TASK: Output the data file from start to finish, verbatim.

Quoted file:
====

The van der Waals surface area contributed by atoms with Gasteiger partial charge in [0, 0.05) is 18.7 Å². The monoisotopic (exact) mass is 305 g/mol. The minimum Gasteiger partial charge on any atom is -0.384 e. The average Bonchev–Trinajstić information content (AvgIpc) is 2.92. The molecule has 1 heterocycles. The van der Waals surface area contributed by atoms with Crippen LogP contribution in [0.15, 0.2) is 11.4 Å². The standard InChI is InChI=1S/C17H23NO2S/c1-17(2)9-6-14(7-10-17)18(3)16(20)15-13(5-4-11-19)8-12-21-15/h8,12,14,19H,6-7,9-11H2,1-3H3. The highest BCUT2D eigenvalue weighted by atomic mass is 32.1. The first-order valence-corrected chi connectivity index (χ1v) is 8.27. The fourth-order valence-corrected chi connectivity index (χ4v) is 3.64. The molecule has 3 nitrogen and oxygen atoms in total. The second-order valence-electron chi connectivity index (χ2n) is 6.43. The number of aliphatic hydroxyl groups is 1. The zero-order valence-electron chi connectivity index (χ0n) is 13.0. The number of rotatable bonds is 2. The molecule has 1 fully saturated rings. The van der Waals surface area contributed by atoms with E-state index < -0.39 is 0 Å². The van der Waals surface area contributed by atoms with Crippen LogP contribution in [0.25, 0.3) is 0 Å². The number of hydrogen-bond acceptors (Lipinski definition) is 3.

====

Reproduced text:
The van der Waals surface area contributed by atoms with Gasteiger partial charge in [0, 0.05) is 18.7 Å². The monoisotopic (exact) mass is 305 g/mol. The minimum Gasteiger partial charge on any atom is -0.384 e. The average Bonchev–Trinajstić information content (AvgIpc) is 2.92. The molecule has 1 heterocycles. The van der Waals surface area contributed by atoms with Crippen LogP contribution in [0.15, 0.2) is 11.4 Å². The standard InChI is InChI=1S/C17H23NO2S/c1-17(2)9-6-14(7-10-17)18(3)16(20)15-13(5-4-11-19)8-12-21-15/h8,12,14,19H,6-7,9-11H2,1-3H3. The highest BCUT2D eigenvalue weighted by atomic mass is 32.1. The first-order valence-corrected chi connectivity index (χ1v) is 8.27. The fourth-order valence-corrected chi connectivity index (χ4v) is 3.64. The molecule has 3 nitrogen and oxygen atoms in total. The second-order valence-electron chi connectivity index (χ2n) is 6.43. The number of aliphatic hydroxyl groups is 1. The zero-order valence-electron chi connectivity index (χ0n) is 13.0. The number of rotatable bonds is 2. The molecule has 1 fully saturated rings. The van der Waals surface area contributed by atoms with E-state index < -0.39 is 0 Å². The van der Waals surface area contributed by atoms with Crippen LogP contribution in [0.25, 0.3) is 0 Å². The number of hydrogen-bond acceptors (Lipinski definition) is 3.